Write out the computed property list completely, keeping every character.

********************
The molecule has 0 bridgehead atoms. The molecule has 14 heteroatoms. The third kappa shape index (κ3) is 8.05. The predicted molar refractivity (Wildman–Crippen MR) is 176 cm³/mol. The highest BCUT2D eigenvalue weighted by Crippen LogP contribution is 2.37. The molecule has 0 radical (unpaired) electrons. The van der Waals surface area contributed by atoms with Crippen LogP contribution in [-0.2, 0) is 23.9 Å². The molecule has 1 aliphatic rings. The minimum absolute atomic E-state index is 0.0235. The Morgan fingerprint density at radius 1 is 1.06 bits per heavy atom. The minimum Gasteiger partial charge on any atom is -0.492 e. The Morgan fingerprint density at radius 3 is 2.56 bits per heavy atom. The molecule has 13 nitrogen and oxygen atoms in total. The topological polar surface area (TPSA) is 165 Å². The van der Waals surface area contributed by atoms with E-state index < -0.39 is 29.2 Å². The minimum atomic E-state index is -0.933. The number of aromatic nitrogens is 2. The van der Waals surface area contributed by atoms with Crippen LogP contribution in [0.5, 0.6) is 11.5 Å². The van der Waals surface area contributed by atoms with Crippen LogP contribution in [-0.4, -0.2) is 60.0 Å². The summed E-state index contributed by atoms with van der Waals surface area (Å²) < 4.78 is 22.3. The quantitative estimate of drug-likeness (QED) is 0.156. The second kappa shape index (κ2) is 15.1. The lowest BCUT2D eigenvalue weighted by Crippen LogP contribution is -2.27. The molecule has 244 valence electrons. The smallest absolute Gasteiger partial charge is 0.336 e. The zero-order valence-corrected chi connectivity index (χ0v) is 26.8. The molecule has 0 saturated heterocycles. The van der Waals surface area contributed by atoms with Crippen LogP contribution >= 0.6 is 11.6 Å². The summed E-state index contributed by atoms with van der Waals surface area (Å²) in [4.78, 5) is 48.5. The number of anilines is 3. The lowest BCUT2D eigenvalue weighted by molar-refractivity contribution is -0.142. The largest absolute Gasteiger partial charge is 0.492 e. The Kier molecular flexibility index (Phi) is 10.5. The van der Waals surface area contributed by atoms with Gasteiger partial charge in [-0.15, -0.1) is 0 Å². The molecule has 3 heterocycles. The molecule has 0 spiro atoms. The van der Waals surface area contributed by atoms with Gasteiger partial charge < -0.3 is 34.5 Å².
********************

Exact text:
The molecule has 0 bridgehead atoms. The molecule has 14 heteroatoms. The third kappa shape index (κ3) is 8.05. The predicted molar refractivity (Wildman–Crippen MR) is 176 cm³/mol. The highest BCUT2D eigenvalue weighted by Crippen LogP contribution is 2.37. The molecule has 0 radical (unpaired) electrons. The van der Waals surface area contributed by atoms with Crippen LogP contribution in [-0.2, 0) is 23.9 Å². The molecule has 1 aliphatic rings. The minimum absolute atomic E-state index is 0.0235. The Morgan fingerprint density at radius 1 is 1.06 bits per heavy atom. The minimum Gasteiger partial charge on any atom is -0.492 e. The Morgan fingerprint density at radius 3 is 2.56 bits per heavy atom. The molecule has 13 nitrogen and oxygen atoms in total. The topological polar surface area (TPSA) is 165 Å². The van der Waals surface area contributed by atoms with E-state index < -0.39 is 29.2 Å². The minimum atomic E-state index is -0.933. The number of aromatic nitrogens is 2. The van der Waals surface area contributed by atoms with Crippen LogP contribution in [0.5, 0.6) is 11.5 Å². The van der Waals surface area contributed by atoms with Crippen LogP contribution in [-0.4, -0.2) is 60.0 Å². The summed E-state index contributed by atoms with van der Waals surface area (Å²) < 4.78 is 22.3. The quantitative estimate of drug-likeness (QED) is 0.156. The second kappa shape index (κ2) is 15.1. The lowest BCUT2D eigenvalue weighted by Crippen LogP contribution is -2.27. The molecule has 244 valence electrons. The smallest absolute Gasteiger partial charge is 0.336 e. The zero-order valence-corrected chi connectivity index (χ0v) is 26.8. The molecule has 0 saturated heterocycles. The van der Waals surface area contributed by atoms with Crippen LogP contribution >= 0.6 is 11.6 Å². The summed E-state index contributed by atoms with van der Waals surface area (Å²) in [4.78, 5) is 48.5. The number of anilines is 3. The lowest BCUT2D eigenvalue weighted by molar-refractivity contribution is -0.142. The largest absolute Gasteiger partial charge is 0.492 e. The Kier molecular flexibility index (Phi) is 10.5. The van der Waals surface area contributed by atoms with Gasteiger partial charge in [-0.15, -0.1) is 0 Å². The molecule has 3 heterocycles. The molecule has 0 spiro atoms. The van der Waals surface area contributed by atoms with Gasteiger partial charge < -0.3 is 34.5 Å².